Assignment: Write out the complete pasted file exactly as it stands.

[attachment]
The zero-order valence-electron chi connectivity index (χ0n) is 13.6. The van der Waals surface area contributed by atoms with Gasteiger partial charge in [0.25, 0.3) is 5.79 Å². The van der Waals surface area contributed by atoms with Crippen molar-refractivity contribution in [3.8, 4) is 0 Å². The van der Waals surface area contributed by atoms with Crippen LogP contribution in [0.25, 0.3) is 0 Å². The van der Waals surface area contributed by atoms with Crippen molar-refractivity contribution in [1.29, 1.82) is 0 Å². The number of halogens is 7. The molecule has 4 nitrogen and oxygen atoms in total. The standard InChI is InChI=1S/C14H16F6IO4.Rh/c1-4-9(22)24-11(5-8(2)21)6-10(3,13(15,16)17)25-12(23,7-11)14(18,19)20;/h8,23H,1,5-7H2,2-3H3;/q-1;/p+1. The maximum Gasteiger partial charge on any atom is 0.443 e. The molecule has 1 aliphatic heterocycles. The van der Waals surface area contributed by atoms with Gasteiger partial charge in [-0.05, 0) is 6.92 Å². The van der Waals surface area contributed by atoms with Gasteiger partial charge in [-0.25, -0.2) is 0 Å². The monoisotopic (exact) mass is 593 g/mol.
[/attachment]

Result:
The zero-order valence-electron chi connectivity index (χ0n) is 13.6. The van der Waals surface area contributed by atoms with Gasteiger partial charge in [0.25, 0.3) is 5.79 Å². The van der Waals surface area contributed by atoms with Crippen molar-refractivity contribution in [3.8, 4) is 0 Å². The van der Waals surface area contributed by atoms with Crippen LogP contribution in [0.25, 0.3) is 0 Å². The van der Waals surface area contributed by atoms with Crippen molar-refractivity contribution in [1.29, 1.82) is 0 Å². The number of halogens is 7. The molecule has 4 nitrogen and oxygen atoms in total. The standard InChI is InChI=1S/C14H16F6IO4.Rh/c1-4-9(22)24-11(5-8(2)21)6-10(3,13(15,16)17)25-12(23,7-11)14(18,19)20;/h8,23H,1,5-7H2,2-3H3;/q-1;/p+1. The maximum Gasteiger partial charge on any atom is 0.443 e. The molecule has 1 aliphatic heterocycles. The van der Waals surface area contributed by atoms with Gasteiger partial charge in [-0.05, 0) is 6.92 Å². The van der Waals surface area contributed by atoms with Gasteiger partial charge in [-0.25, -0.2) is 0 Å². The monoisotopic (exact) mass is 593 g/mol.